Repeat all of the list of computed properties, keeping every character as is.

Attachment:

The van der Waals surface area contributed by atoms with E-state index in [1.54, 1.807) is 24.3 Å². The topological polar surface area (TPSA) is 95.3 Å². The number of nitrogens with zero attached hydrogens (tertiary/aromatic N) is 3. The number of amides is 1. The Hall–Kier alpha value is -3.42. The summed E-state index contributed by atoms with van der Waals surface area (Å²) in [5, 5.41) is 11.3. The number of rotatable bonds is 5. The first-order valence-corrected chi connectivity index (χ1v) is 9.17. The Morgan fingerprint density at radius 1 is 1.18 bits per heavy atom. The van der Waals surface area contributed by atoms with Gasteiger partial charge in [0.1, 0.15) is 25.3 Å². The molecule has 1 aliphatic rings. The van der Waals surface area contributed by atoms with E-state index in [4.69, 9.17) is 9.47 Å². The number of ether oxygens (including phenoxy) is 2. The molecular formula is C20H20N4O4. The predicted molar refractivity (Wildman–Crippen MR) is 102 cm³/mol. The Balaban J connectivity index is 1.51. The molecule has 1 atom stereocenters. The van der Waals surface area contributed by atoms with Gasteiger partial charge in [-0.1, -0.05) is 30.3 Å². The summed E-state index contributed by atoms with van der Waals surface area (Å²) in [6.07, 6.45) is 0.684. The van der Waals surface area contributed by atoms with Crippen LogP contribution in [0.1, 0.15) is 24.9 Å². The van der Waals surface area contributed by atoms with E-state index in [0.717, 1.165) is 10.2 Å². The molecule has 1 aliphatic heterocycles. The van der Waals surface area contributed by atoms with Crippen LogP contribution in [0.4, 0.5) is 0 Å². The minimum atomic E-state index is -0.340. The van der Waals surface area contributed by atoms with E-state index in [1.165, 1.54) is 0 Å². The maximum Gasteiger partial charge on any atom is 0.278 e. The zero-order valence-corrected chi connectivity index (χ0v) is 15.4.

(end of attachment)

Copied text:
The van der Waals surface area contributed by atoms with E-state index in [1.54, 1.807) is 24.3 Å². The topological polar surface area (TPSA) is 95.3 Å². The number of nitrogens with zero attached hydrogens (tertiary/aromatic N) is 3. The number of amides is 1. The Hall–Kier alpha value is -3.42. The summed E-state index contributed by atoms with van der Waals surface area (Å²) in [5, 5.41) is 11.3. The number of rotatable bonds is 5. The first-order valence-corrected chi connectivity index (χ1v) is 9.17. The Morgan fingerprint density at radius 1 is 1.18 bits per heavy atom. The van der Waals surface area contributed by atoms with Gasteiger partial charge in [0.1, 0.15) is 25.3 Å². The molecule has 1 aliphatic rings. The van der Waals surface area contributed by atoms with E-state index in [4.69, 9.17) is 9.47 Å². The number of ether oxygens (including phenoxy) is 2. The molecular formula is C20H20N4O4. The predicted molar refractivity (Wildman–Crippen MR) is 102 cm³/mol. The Balaban J connectivity index is 1.51. The molecule has 1 atom stereocenters. The van der Waals surface area contributed by atoms with Gasteiger partial charge in [-0.1, -0.05) is 30.3 Å². The summed E-state index contributed by atoms with van der Waals surface area (Å²) in [6.07, 6.45) is 0.684. The van der Waals surface area contributed by atoms with Crippen LogP contribution in [0.1, 0.15) is 24.9 Å². The van der Waals surface area contributed by atoms with E-state index in [0.717, 1.165) is 10.2 Å². The molecule has 1 aliphatic heterocycles. The van der Waals surface area contributed by atoms with Crippen LogP contribution in [0.4, 0.5) is 0 Å². The minimum atomic E-state index is -0.340. The van der Waals surface area contributed by atoms with E-state index in [1.165, 1.54) is 0 Å². The maximum Gasteiger partial charge on any atom is 0.278 e. The zero-order valence-corrected chi connectivity index (χ0v) is 15.4.